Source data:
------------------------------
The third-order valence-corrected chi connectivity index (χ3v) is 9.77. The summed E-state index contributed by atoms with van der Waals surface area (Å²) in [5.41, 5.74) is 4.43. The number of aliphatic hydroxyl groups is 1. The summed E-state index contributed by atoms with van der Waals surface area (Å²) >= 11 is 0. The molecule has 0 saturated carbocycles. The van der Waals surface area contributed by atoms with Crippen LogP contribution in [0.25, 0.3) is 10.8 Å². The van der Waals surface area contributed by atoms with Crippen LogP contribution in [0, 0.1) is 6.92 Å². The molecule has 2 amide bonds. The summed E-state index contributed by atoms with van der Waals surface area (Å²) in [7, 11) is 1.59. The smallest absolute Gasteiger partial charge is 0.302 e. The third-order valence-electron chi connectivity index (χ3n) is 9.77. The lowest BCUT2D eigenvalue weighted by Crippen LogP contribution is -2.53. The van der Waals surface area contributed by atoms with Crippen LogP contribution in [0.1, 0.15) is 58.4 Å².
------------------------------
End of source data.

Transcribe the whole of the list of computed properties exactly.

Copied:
The third-order valence-corrected chi connectivity index (χ3v) is 9.77. The summed E-state index contributed by atoms with van der Waals surface area (Å²) in [5.41, 5.74) is 4.43. The number of aliphatic hydroxyl groups is 1. The summed E-state index contributed by atoms with van der Waals surface area (Å²) >= 11 is 0. The molecule has 0 saturated carbocycles. The van der Waals surface area contributed by atoms with Crippen LogP contribution in [0.25, 0.3) is 10.8 Å². The van der Waals surface area contributed by atoms with Crippen LogP contribution in [0, 0.1) is 6.92 Å². The molecule has 2 amide bonds. The summed E-state index contributed by atoms with van der Waals surface area (Å²) in [7, 11) is 1.59. The smallest absolute Gasteiger partial charge is 0.302 e. The third-order valence-electron chi connectivity index (χ3n) is 9.77. The lowest BCUT2D eigenvalue weighted by Crippen LogP contribution is -2.53. The van der Waals surface area contributed by atoms with Crippen LogP contribution in [0.1, 0.15) is 58.4 Å².